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Monchiero Barolo Rocche di Castiglione 2020

Great wines stem from exceptional vineyards, and the Rocche di Castiglione vineyard in the Castiglione Falletto part of Barolo is as good as it gets for Nebbiolo. This “cru” site boasts a thin, steep, south-east facing hillside, ideal for producing perfumed and balanced Barolo.  Although single vineyard Barolos are among Italy’s most expensive, they are relatively undervalued in the world of wine.





Grape Variety









Serving Temperature


Barolo DOCG

Castiglione Falletto



100% Nebbiolo

Dry, still red wine

Sand with sandstone and clay. Soil appears reflective and white due to deposits of quartz and fossils.

Produced with grapes from the “cru” Rocche di Castiglione located in the historic town of Castiglione Falletto. Elevation is 1150 feet (350 meters) above sea level.  Southeast facing and very steep.

Maceration lasts 20 days, followed by fermentation in stainless steel with pump overs for 20 days.

Three years aging in traditional large Slavonian casks, then two years aging in bottle before release.


61°F  (16°C)

Up to 30 years

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Medium garnet with an orange rim.


Dried strawberry, dried figs, chocolate, vanilla, cracked leather, dried truffle, old paper, tea, almond, crushed rock and fennel.


Red cherry, orange peel and bittersweet chocolate. Medium body, but high acidity and tannin.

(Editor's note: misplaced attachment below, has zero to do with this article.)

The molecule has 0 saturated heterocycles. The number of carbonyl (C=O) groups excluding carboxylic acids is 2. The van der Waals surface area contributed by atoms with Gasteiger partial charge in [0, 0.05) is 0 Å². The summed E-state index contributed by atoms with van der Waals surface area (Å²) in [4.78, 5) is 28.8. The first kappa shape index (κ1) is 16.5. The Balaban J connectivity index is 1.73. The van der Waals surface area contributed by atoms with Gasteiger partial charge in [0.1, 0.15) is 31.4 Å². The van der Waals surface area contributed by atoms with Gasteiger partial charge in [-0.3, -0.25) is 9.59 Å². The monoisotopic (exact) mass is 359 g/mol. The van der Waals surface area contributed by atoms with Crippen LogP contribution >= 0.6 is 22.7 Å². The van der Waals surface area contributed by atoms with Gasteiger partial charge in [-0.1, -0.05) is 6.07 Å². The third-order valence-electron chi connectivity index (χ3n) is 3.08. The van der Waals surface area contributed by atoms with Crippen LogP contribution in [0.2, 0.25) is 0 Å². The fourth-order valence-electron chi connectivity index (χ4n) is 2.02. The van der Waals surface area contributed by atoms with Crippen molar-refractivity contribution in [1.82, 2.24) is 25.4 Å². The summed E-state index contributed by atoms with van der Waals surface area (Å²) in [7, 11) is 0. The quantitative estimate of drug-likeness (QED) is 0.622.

Great with stews, braised red meat or game, truffle dishes or seasoned cheese.

Why We Love This Wine

The Monchiero family purchased the Rocche di Castiliglione parcel in the 1970’s, but it had been famous for decades prior. The vineyard simply known as Rocche, had been the first Barolo vineyard to be bottled on its own in 1961. In the 1980’s, Rocche vineyard wines were the highest priced of all Barolos, and since the 1990’s, they have always been bottled separately. In 2010, the name was legally changed to Rocche di Castiglione, avoiding confusion with neighboring vineyard Rocche dell’Annunziata.


Today, only seven wineries produce Rocche di Castiglione Barolo, including renowned names like Vietti, Oddero, Brovia, and Roagna. Despite owning two prime acres in the vineyard, Monchiero remains relatively unknown.


The unique white, reflective soils of Rocche di Castiglione, rich in minerals and fossils from its past as a seabed, known as marna di Sant'Agata, set it apart. This distinctive soil composition, combined with the vineyard's location, results in a lighter-bodied wine with pronounced aromatics of dried flowers and red fruit. The wine is made using traditional techniques and aged for three years in large Slavonian oak casks. While enjoyable now, these wines have the depth to age for decades.

$70 / Bottle

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Rocche di





$70 / Bottle

Critics Review

Minerally and nuanced expression that shows the layered, ethereal aspect of Rocche di Castiglione. Delineated, soft-spoken scents of dried roses, earthy berries, orange zest and crushed stones. Chalky and mineral with fine tannins and a subtle but persistent finish that goes on. Elegant, inconspicuous and already delicious, but can hold.

— Zekun Shuai, Senior Editor,

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About the Winery

The Monchiero family, with a longstanding connection to winemaking, initially worked as sharecroppers on the Montanello estate, cultivating grapes. In the 1950s, brothers Remo and Maggiorino acquired their own land and began producing wine under the Monchiero label in the 1970s. By 1982, they had purchased a winery dating back to the 13th century. Presently, the 25 acres of vineyard and winery are managed by their son, Vittorio, and his wife, Daniela, with their children, Luca and Stefano, actively involved in overseeing the operations.

Images Courtesy of Monchiero

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